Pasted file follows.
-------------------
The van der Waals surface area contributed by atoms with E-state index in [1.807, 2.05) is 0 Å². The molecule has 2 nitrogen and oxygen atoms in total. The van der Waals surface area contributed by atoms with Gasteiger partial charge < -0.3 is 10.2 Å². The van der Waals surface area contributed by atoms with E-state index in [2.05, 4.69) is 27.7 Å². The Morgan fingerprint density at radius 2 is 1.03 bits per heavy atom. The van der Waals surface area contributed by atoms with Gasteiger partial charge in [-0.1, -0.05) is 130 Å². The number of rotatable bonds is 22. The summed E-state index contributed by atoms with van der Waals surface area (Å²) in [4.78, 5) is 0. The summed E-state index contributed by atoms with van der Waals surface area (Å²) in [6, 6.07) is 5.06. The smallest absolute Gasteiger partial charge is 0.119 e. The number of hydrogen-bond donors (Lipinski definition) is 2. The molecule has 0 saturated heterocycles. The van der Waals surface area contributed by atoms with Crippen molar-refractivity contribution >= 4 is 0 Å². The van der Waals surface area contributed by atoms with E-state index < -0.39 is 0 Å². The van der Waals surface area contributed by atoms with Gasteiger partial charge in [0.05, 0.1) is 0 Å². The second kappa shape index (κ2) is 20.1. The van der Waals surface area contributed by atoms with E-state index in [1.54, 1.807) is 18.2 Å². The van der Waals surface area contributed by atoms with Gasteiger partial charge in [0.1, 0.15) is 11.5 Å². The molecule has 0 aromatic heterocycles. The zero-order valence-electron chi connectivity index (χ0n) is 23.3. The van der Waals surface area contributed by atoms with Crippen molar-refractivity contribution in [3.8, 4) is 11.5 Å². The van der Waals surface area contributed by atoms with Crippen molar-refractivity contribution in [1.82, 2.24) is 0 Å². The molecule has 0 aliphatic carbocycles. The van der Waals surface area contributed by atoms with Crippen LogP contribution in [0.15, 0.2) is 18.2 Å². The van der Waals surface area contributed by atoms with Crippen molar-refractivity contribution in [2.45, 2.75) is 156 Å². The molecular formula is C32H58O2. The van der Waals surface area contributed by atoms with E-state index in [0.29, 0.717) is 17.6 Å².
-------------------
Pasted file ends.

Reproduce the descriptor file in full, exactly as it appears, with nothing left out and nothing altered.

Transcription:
The van der Waals surface area contributed by atoms with E-state index in [1.807, 2.05) is 0 Å². The molecule has 2 nitrogen and oxygen atoms in total. The van der Waals surface area contributed by atoms with Gasteiger partial charge < -0.3 is 10.2 Å². The van der Waals surface area contributed by atoms with E-state index in [2.05, 4.69) is 27.7 Å². The Morgan fingerprint density at radius 2 is 1.03 bits per heavy atom. The van der Waals surface area contributed by atoms with Gasteiger partial charge in [-0.1, -0.05) is 130 Å². The number of rotatable bonds is 22. The summed E-state index contributed by atoms with van der Waals surface area (Å²) in [4.78, 5) is 0. The summed E-state index contributed by atoms with van der Waals surface area (Å²) in [6, 6.07) is 5.06. The smallest absolute Gasteiger partial charge is 0.119 e. The number of hydrogen-bond donors (Lipinski definition) is 2. The molecule has 0 saturated heterocycles. The van der Waals surface area contributed by atoms with Crippen molar-refractivity contribution >= 4 is 0 Å². The van der Waals surface area contributed by atoms with E-state index < -0.39 is 0 Å². The van der Waals surface area contributed by atoms with Gasteiger partial charge in [0.05, 0.1) is 0 Å². The second kappa shape index (κ2) is 20.1. The van der Waals surface area contributed by atoms with E-state index in [1.54, 1.807) is 18.2 Å². The van der Waals surface area contributed by atoms with Gasteiger partial charge in [0.1, 0.15) is 11.5 Å². The molecule has 0 aromatic heterocycles. The zero-order valence-electron chi connectivity index (χ0n) is 23.3. The van der Waals surface area contributed by atoms with Crippen molar-refractivity contribution in [3.8, 4) is 11.5 Å². The van der Waals surface area contributed by atoms with Crippen molar-refractivity contribution in [1.82, 2.24) is 0 Å². The molecule has 0 aliphatic carbocycles. The van der Waals surface area contributed by atoms with Crippen LogP contribution in [0.15, 0.2) is 18.2 Å². The van der Waals surface area contributed by atoms with Crippen molar-refractivity contribution in [2.45, 2.75) is 156 Å². The molecular formula is C32H58O2. The van der Waals surface area contributed by atoms with E-state index in [0.29, 0.717) is 17.6 Å².